Keir Starmer has said Labour is prepared to consider ongoing payments to the EU and accept the “easy movement” of workers in order to secure the benefits of the single market and customs union.
The shadow Brexit secretary said his party’s ambitions for a close economic relationship with the EU also meant continued alignment of regulations and standards.
He accepted that Labour was seeking something that would look like a “Norway style agreement for the 21st century”. And although he was clear that the party was not calling for a second referendum, he would not fully rule it out in the future.
Speaking about what type of Brexit Labour wanted, Starmer said: “Do we want full participation of the single market? Yes we do. Do we want the full benefits of the customs union? Yes we do.”
Speaking on the BBC’s Andrew Marr show, he said the party’s starting point would be viable options such as “staying in a customs union and a single market variant which means full participation of the single market”.
Addressing the fact that the free movement of workers is one of the four freedoms linked to the single market, often described as indivisible, Starmer said rules on immigration could not stay the same.
However, he added: “The end of free movement doesn’t mean no movement. Of course we would want people to come from the EU to work here, we would want people who are here to go to work in the EU.” Asked if that was best described as “easy movement if not free”, he replied, “yes, of course”.
Starmer also accepted that Norway pays in money, saying: “There may have to be payments that has to be negotiated.”
On regulations, he said: “What underpins access to the single market and customs union is a level playing field – if you want the benefits you have to stay on the same level playing field. The Labour party doesn’t have a problem with that.
“We don’t want to deregulate. We don’t want to cut workplace, environmental rights. We are very comfortable staying on a level playing field.”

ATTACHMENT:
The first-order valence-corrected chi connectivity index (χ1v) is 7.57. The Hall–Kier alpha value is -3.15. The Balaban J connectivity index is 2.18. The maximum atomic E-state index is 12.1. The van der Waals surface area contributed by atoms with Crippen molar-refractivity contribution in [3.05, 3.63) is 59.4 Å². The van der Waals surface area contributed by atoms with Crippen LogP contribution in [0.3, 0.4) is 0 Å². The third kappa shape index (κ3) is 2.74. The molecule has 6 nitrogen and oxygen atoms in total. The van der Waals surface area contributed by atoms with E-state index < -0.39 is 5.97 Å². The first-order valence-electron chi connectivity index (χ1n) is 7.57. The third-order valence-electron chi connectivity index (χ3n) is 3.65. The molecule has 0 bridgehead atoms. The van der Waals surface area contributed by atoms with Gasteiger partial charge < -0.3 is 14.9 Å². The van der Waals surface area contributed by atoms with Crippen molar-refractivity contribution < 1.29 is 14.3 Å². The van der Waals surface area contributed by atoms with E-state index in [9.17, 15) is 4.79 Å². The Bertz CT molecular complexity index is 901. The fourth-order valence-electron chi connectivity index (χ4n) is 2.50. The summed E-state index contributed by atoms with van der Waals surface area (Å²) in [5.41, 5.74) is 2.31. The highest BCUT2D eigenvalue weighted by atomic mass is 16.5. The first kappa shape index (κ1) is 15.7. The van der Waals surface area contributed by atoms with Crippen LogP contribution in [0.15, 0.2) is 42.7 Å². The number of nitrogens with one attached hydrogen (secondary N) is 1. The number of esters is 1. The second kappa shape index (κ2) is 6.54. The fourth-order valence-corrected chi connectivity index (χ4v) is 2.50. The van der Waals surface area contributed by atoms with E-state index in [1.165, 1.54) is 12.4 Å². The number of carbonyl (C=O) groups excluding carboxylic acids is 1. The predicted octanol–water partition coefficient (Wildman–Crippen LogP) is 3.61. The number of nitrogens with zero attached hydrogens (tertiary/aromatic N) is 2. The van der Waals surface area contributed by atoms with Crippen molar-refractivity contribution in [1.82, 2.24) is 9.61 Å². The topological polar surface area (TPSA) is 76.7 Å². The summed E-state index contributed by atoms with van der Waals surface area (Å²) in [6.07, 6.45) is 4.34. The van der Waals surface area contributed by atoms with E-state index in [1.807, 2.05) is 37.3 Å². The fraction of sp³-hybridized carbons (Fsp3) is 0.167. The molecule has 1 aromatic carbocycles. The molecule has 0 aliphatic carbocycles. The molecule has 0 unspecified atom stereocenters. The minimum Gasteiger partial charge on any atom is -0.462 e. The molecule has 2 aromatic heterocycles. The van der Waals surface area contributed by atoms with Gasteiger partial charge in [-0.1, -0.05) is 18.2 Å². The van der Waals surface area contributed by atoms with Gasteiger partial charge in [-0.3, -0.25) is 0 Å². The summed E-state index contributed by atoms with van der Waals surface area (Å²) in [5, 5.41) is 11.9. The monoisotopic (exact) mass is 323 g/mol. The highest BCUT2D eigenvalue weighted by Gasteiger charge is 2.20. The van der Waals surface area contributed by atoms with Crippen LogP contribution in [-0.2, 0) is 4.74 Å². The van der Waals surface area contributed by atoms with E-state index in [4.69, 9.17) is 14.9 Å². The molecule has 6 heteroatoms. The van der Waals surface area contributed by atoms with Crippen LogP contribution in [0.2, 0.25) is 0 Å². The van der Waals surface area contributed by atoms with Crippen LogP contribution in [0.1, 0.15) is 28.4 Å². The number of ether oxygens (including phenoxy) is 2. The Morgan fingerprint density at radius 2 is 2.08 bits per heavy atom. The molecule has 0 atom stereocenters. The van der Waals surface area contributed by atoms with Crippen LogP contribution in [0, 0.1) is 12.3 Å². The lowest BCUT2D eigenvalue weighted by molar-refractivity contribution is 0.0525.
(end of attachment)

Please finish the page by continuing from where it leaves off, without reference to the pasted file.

What are Brexit options now? The four scenarios
If the UK has a change of heart, it could sign up to all the EU’s rules and regulations, staying in the EU’s single market and customs union. Freedom of movement would continue and the UK would keep paying into the Brussels pot. We would continue to have unfettered access to EU trade, but the pledge to “take back control” of laws, borders and money would not have been fulfilled. This is an unlikely outcome and one that may be possible only by reversing the Brexit decision, after a second referendum or election.
Britain could follow Norway, which is in the single market, is subject to freedom of movement rules and pays a fee to Brussels – but is outside the customs union. That combination would tie Britain to EU regulations but allow it to sign trade deals of its own. A “Norway-minus” deal is more likely. That would see the UK leave the single market and customs union and end free movement of people. But Britain would align its rules and regulations with Brussels, hoping this would allow a greater degree of market access. The UK would still be subject to EU rules.
A comprehensive trade deal like the one handed to Canada would help British traders, as it would lower or eliminate tariffs. But there would be little on offer for the UK services industry. It is a bad outcome for financial services. Such a deal would leave Britain free to diverge from EU rules and regulations but that in turn would lead to border checks and the rise of other “non-tariff barriers” to trade. It would leave Britain free to forge new trade deals with other nations. Many in Brussels see this as a likely outcome, based on Theresa May’s direction so far.